Lent and Sacrifice for the Church
Nearly all invitations to Lent say more or less the same thing. “We die to ourselves so that we may live with God,” announces the front-page of the new National Catholic Register. Indeed Lenten repentance, prayer, fasting, and penance enables each of us to focus on God in a new and concentrated way.
I’ve always taken Lent to be a time of personal spiritual renewal, but starting Wednesday I plan to add a new twist. Lent will be a time of sacrifice for the Church.
For the past fifty years I’ve been involved with what could be called “the Christian worldview project.” Along with many more talented men and women, I’ve written, spoken, preached, and argued.
Has there been fruit? Some I guess, but over that fifty years the culture and the church have slipped further and further away from any semblance of commitment to the good, the true, and the beautiful … further away from a Christian worldview. It seems we’ve been fighting what J. R. R. Tolkien called “the long defeat.”
The Long Defeat
Chuck Colson once commented to me that while Jesus calls us to be the salt of the earth (Matthew 5:13), even salt can’t preserve forever. Because of the Fall and human sinfulness, all cultures including the culture of the Church are subject to decay and rot. And, well, here we are.
In July 2020, Barna Research reported: “One in Three Practicing Christians Has Stopped Attending Church During COVID-19.” What happens after COVID? No one knows, but I can’t believe that after of a year of at-home, stress-free Sunday mornings people will be rushing back to fill the pews. The de-churching of America seems destined to continue.
Contributing to that is the sick culture of sexual liberation leading to abuse which continues to rear its ugly head on both banks of the Tiber. The result is a deep distrust of our leaders.
The story of former-Cardinal Theodore McCarrick casts a shadow over all Catholic leaders — least those in the West. McCarrick’s fellow bishops knew or suspected him of abusive sexual behavior with priests, seminarians, and minors beginning in the 1990s, but ignored it and made excuses. McCarrick, a skilled manipulator, was promoted and promoted with no one sounding an alarm.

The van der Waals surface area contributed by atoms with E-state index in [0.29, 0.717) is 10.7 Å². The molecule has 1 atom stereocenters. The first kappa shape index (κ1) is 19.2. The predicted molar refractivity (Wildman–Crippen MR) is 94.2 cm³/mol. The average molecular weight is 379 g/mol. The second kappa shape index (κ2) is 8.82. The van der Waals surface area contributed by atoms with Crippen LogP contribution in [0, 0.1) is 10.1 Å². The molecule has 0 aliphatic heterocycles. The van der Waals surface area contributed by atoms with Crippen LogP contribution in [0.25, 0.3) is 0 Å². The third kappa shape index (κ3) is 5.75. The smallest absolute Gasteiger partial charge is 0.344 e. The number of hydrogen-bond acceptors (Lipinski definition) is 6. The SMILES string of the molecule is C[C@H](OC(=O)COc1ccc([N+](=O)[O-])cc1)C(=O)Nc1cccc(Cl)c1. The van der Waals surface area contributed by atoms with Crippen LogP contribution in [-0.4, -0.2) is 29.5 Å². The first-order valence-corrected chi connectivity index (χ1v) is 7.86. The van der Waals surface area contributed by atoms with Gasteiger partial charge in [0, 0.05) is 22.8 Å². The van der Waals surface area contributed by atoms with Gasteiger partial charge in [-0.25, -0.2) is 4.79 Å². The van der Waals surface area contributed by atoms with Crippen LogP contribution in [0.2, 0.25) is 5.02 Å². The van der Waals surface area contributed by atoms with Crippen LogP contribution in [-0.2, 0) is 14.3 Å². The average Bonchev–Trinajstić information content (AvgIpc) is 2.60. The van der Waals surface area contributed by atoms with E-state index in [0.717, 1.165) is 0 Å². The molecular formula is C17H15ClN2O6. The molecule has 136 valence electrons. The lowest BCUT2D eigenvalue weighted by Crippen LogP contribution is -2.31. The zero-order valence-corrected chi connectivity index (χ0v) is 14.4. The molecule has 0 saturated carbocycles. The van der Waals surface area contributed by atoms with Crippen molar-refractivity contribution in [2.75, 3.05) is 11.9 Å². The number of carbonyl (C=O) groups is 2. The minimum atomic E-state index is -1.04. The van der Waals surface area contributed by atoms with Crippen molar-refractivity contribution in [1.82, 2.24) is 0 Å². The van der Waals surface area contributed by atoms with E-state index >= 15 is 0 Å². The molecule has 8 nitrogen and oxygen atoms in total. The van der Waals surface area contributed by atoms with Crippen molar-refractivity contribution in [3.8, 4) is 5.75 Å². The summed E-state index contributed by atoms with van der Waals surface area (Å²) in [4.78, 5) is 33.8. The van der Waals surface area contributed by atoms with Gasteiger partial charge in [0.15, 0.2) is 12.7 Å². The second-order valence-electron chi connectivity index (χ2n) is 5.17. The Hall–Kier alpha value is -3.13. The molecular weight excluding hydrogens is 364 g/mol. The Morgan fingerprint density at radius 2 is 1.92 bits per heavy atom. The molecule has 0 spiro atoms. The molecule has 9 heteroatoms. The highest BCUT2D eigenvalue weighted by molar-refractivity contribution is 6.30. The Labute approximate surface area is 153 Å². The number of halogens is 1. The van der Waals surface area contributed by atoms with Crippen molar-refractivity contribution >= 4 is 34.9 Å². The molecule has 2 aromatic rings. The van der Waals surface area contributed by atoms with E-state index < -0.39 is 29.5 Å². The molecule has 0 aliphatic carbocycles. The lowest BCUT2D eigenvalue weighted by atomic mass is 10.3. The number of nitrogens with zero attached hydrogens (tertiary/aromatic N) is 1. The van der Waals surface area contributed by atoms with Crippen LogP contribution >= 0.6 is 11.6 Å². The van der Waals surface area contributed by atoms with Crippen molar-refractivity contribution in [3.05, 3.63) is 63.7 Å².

What were our leaders thinking when they ignored their responsibility for the purity of the Church and the good God’s people? Why should we — how can we — trust them now? Simple fact: most Catholics don’t.
Meanwhile apologist Ravi Zacharias’ recently discovered legacy of sexual abuse makes evangelicals wonder whom they can trust. Christianity Today reported last week:
When he died in May, [Zacharias] was praised for his faithful witness, his commitment to the truth, and his personal integrity. Now it is clear that, offstage, the man so long admired by Christians around the world abused numerous women and manipulated those around him to turn a blind eye.
Who else has a secret life? Who else will betray followers, ministry, and the faith?
But make sure you note the last words of the quote: “turn a blind eye.” The problem is not those bad people somewhere out there. Turning a blind eye to our personal sins and the sins of others has become habitual. After all, “Who am I to judge?”
We’re all complicit at least through neglect and thus responsible for the problems. So we all need to repent and do penance.
Choose to Suffer
St. Paul wrote in Colossians 1:24 these seemingly strange words “Now I rejoice in my sufferings for your sake, and in my flesh I complete what is lacking in Christ’s afflictions for the sake of his body, that is, the church.”
During Lent, we can choose to suffer “for the sake of his body, that is, the church.” That is, we can make Lent more than a season of personal spiritual renewal. We can take on the Lenten disciplines of repentance, prayer, fasting, and penance for the renewal of the Church — God’s (and our) great big dysfunctional family. Somehow, Paul wrote, we are able to add our small sacrifices to Christ’s great, perfect, and sufficient sacrifice on the cross.
While I’m still onboard with the Christian worldview project, could this Lent make the difference that decades of the worldview project have left untouched?
You don’t need me to tell you that the answer is “Yes.”
Robert Cardinal Sarah wrote in The Day is Now Far Spent, “The Church, as the continuation and extension of Christ in the world, is not in crisis. She has the promises of eternal life. The gates of hell will never prevail against her. We know, we firmly believe, that, in her bosom, there will always be enough light for those who sincerely wish to seek God.” Let’s ask God for more than simply “enough” light.
Someone gave me a key fob that says, “Lent: season of great sacrifice; time of great blessing.” May it be so for each of us as individuals and for all of us together.
Dr. James Tonkowich, a senior contributor to The Stream, is a freelance writer, speaker and commentator on spirituality, religion and public life. He is the author of The Liberty Threat: The Attack on Religious Freedom in America Today and Pears, Grapes, and Dates: A Good Life After Mid-Life. Jim serves as Director of Distance Learning at Wyoming Catholic College and is host of the college’s weekly podcast, “The After Dinner Scholar.”